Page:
# Generating two square waves from one Arduino

Hello everyone,

I am trying to create a program to control the speedometer and tachometer on an instrument cluster from a Subaru Impreza. Both require a 12V square wave with a 50% duty cycle.

I have already figured out how to send one square wave from the Arduino, but trying to send two seems to be troublesome.

toneAC() operates the speedometer on pin 9, while pin 3 runs the tachometer.
I figured it out to a degree using the code below, but trying to go any lower than 31Hz on the tach causes it to peg out to the max. I’ve already switched the speedo and the tach around to rule out a fault with the cluster itself.

``````#include <toneAC.h>

void setup() {
}
void loop() {
toneAC(20);
int frequency = 31;
long interval = (1 / (frequency * 2.0)) * 1000000;
digitalWrite(3, HIGH);
delayMicroseconds(interval);
digitalWrite(3, LOW);
delayMicroseconds(interval);
}
``````

Both waves need to be different frequencies with the speedo on a range from 0Hz to 135Hz, while the tach is on a range from 0Hz to 265 Hz. Part of my problem maybe that the timers are conflicting, but I’m not 100% positive. Any help would be greatly appreciated.

Thank you,
-Kyle

The functions delay() and delayMicroseconds() block the Arduino until they complete.
Have a look at how millis() is used to manage timing without blocking in Several Things at a Time.

And see Using millis() for timing. A beginners guide if you need more explanation.

You can use the same technique with micros() if you need finer resolution.

I don't know anything about the toneAC() library. Perhaps the simplest thing is not to use it at all.

...R

There is a note in the documentation for the standard tone() library which speaks of a lower limit of 31 Hz:

"It is not possible to generate tones lower than 31Hz. For technical details, see Brett Hagman’s notes."

But, anyway, the frequencies you are working with are quite low so you can easily do something yourself to get both instruments working together. For example, you could get timer1 (if you are working with a Uno etc.) to deliver an interrupt every 100 microseconds and you could decide in the interuupt service routine in the pins (in your case 3 and 9 ) should be high or low to achieve the 50% duty cycle at the required frequency for the current road/engine speed.

Is the mapping linear over the range? , for example:

Speedo 0 to 135 Hz represents 0 to 180 km/h
Tacho 0 to 265 Hz represents 0 to 7000 RPM

I would have rewritten this:

``````long interval = (1 / (frequency * 2.0)) * 1000000;
``````

as:

``````long interval = 500000L / frequency ;
``````

to minimise the risk of loss of precision.

What frequency ranges are you looking at?

Low frequencies like 31 Hz are indeed easiest implemented using the millis() or micros() timers (see blink without delay; basically you have to double the code in that sketch's loop()).

For higher frequencies (say 10 kHz or more) or if the same Arduino has a lot more to do you may need to resort to timer interrupts, or fiddle with the PWM outputs. Doable but a lot harder.

6v6gt:
I would have rewritten this:

``````long interval = (1 / (frequency * 2.0)) * 1000000;
``````

as:

``````long interval = 500000L / frequency ;
``````

to minimise the risk of loss of precision.

Does it? The implementation by OP forces floating point calculations, so should not be losing much if any precision. Your solution may save a lot of memory and be much faster for using integers only, but tbh I don't know how it actually compiles.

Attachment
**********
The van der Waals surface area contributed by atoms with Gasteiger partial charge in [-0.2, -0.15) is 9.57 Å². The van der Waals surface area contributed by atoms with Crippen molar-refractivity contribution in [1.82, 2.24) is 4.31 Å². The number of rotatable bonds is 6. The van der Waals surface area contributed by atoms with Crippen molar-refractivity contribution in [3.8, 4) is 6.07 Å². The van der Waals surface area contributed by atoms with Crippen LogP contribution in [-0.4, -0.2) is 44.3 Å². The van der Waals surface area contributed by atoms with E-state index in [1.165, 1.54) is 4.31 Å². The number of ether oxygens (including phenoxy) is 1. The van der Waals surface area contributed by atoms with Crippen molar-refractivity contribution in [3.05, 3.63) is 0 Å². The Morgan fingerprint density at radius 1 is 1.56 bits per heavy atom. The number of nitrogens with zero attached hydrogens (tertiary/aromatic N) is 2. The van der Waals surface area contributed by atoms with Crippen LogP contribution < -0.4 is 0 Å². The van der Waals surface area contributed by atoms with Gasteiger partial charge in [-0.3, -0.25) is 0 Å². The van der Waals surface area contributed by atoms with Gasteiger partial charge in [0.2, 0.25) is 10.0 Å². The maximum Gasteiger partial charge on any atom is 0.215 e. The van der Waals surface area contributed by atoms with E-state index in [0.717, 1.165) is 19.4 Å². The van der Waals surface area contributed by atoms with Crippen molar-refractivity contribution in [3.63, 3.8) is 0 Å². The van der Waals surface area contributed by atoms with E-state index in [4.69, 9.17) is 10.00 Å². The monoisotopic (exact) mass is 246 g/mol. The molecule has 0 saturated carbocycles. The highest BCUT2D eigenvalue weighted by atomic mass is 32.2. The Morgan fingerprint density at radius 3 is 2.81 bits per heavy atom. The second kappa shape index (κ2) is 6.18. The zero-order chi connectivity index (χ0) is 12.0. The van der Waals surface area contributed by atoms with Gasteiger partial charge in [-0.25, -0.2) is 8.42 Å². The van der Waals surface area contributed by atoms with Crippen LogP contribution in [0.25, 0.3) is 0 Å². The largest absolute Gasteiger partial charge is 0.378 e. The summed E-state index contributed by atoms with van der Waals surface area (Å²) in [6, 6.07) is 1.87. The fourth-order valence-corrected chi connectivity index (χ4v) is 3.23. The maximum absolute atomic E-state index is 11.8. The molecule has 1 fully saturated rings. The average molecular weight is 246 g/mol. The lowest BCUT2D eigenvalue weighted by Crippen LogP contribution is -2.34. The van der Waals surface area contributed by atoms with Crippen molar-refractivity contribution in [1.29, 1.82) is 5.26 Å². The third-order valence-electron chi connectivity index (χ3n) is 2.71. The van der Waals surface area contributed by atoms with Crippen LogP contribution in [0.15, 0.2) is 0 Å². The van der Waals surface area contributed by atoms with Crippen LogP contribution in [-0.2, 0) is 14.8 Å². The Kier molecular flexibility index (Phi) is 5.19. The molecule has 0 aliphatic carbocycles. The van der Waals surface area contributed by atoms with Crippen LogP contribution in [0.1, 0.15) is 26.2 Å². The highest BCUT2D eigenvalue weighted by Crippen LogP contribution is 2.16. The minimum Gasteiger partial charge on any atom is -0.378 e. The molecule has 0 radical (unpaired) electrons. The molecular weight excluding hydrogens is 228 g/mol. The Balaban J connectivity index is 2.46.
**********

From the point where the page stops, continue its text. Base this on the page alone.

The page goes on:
Robin2:
The functions delay() and delayMicroseconds() block the Arduino until they complete.
Have a look at how millis() is used to manage timing without blocking in Several Things at a Time.

And see Using millis() for timing. A beginners guide if you need more explanation.

You can use the same technique with micros() if you need finer resolution.

I was able to use this suggestion to accomplish what I was looking for.

``````#include <toneAC.h>

unsigned long speedoDelayStart;
unsigned long tachWaveStateChange;
unsigned long currentMicros;
unsigned long tachDelayStart;
int tachFreq = 1;
unsigned long tachPeriod = (1 / (tachFreq * 2.0)) * 1000000;
int speedFreq = 1;
const unsigned long tachDelay = 52500;
const unsigned long speedoDelay = 100000;

void setup() {
speedoDelayStart = micros();
tachWaveStateChange = micros();
tachDelayStart = micros();
}

void loop() {
currentMicros = micros();  //get the current time
speedo();
tach();
}

void speedo() {
if (currentMicros - speedoDelayStart >= speedoDelay) {
speedFreq += 1;
toneAC(speedFreq);
if (speedFreq == 137) {
speedFreq = 1;
}
speedoDelayStart = currentMicros;
}
}

void tach() {
if (currentMicros - tachDelayStart >= tachDelay) {
tachFreq += 1;
if (tachFreq == 265) {
tachFreq = 1;
}
tachPeriod = (1 / (tachFreq * 2.0)) * 1000000;
tachDelayStart = currentMicros;
}

if (currentMicros - tachWaveStateChange >= tachPeriod) {
tachWaveStateChange = currentMicros;
}
}
``````

My only issue now is that I want to axe the toneAC() method for manually changing the state of the pin. The problem is the speedometer seems to only like the waveform toneAC() produces. I’m trying to replace the speedo() function with the one below and it’s not working.

``````void speedo() {
if (currentMicros - speedoDelayStart >= speedoDelay) {
speedFreq += 1;
if (speedFreq == 137) {
speedFreq = 1;
}
speedPeriod = (1 / (speedFreq * 2.0)) * 1000000;
speedoDelayStart = currentMicros;
}

if (currentMicros - speedoWaveStateChange >= speedPeriod) {